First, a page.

Communication in Multicultural Society

Dear colleagues and friends, The deadline for submissions has been extended till 7th November given the high number of requests.

Moscow, Russia
Registration is closed
Keynote speakers

Keynote speakers


Raymond Hickey (University of Duisburg and Essen)

Multiculturalism in the English-speaking world

The present-day English-speaking world is characterised by many situations of multi­culturalism. This is true of countries which are officially bilingual, like Canada with English and French, and it holds for multicultural countries like South Africa with 11 official languages. Increasingly, countries where English derives from second-language varieties are entering the arena of English-speaking countries, for example Singapore. In addition, there are countries and regions where English plays a significant role in public, official life such as Hong Kong or India. This lecture will examine the social and political position of English in these countries and point to the future of English outside the context of traditional English- speaking countries.


Kara Chan (Hong Kong Baptist University)

Culture and gender in marketing communication

This keynote address presented two studies on the interpretation of gender roles and identities in television commercials. Hirschman and Thompson’s (1997) three interpretive strategies were adopted for analysis. In the first study, 32 adolescents aged 15-19 in China were invited to interpret three advertisements depicting an elegant woman, an urban sophisticated female and a strong woman. In the second study, 48 adolescents and young adults in Hong Kong viewed advertisements with four different types of female images, including “flower vase”, “urban sophisticate”, “strong woman” and “cultured nurturer”. The studies shed light for marketers and advertisers engaging in global communication.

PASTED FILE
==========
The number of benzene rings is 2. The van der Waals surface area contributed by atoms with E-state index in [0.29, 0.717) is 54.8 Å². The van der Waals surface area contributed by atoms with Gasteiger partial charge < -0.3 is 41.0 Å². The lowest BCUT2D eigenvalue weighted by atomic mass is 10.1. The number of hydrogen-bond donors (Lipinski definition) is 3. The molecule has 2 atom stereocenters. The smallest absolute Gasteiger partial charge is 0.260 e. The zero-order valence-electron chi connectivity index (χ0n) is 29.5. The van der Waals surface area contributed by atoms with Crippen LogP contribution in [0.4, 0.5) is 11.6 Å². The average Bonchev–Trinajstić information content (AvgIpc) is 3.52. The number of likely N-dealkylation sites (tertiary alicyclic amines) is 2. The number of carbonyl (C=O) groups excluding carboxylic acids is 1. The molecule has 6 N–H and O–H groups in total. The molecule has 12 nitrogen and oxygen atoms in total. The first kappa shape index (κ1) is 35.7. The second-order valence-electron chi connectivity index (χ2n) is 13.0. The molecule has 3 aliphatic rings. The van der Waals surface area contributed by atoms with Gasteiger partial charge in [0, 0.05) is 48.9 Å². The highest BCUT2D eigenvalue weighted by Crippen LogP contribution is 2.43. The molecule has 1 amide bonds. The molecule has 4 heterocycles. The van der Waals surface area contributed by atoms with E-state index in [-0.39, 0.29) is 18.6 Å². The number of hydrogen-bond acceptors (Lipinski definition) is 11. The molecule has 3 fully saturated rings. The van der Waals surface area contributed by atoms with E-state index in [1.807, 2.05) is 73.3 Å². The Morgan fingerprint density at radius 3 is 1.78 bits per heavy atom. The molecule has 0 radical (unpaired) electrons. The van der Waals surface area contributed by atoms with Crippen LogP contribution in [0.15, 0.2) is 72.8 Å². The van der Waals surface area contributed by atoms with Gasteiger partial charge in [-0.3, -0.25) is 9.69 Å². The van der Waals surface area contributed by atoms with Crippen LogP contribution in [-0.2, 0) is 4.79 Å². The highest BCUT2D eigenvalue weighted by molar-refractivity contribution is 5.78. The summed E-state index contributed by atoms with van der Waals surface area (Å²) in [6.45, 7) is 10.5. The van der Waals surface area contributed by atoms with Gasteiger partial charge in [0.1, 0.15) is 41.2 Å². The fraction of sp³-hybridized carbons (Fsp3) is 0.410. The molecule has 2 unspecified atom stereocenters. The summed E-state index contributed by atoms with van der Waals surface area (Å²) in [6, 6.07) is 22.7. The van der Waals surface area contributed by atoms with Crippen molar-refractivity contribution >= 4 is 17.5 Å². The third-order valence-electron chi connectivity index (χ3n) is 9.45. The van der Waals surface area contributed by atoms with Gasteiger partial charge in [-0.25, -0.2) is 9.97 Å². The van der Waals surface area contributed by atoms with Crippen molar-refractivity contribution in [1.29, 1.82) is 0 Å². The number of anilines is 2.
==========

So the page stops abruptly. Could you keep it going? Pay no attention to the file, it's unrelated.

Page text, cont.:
Eeva Sippola (University of Bremen)

Creole approaches to multilingualism

The talk focuses on multilingual communication patterns in the Chabacano-speaking communities in the Philippines. With case studies from education and language preservation contexts, we will discuss the political, social and linguistic parameters involved in using the creole in the multilingual communication situations. These allow a view on how linguistic resources are reiterated or appropriated as to newly form or reconstruct social stances, local and global affiliation, social positioning, and the construction of new and old ethnicities.


Zoya Proshina (Lomonosov Moscow State University)

Legitimacy of Russian English

The presentation will substantiate the argument that proficient Russian users of English speak Russian English, which is a variety within the family of world Englishes and cannot be associated only with stigmatized Ruslish spoken by uneducated communicators from Russia. As an exonormative variety, Russian English is characterized by a greater variability of standards (as compared with varieties native to their speakers). It is systematically distinct from other varieties, usually has certain traces of the Russian language native to its users, and is underpinned by the Russian culture and mentality. As such, it is used as a secondary means to single out Russian identity in intercultural communication.


Robin Cranmer (University of Westminster)

Including intercultural communication within foreign language teaching

This interactive workshop aims to help Foreign Language teachers improve the ways in which they include intercultural skills in their foreign language courses, but may also be relevant to anyone with an interest in intercultural education for life in a multicultural society. Three areas of intercultural pedagogy will be explored. The first will be syllabus design focusing on ways of adapting Language syllabuses to include intercultural skills. The second will be materials and activity design – a range of successful teaching materials and activities will be examined and participants will be invited to share their experience of good practice. Finally, the assessment of intercultural skills will be examined. By the end of the workshop it is hoped that participants will have a much clearer sense of how they can improve the intercultural element of their teaching.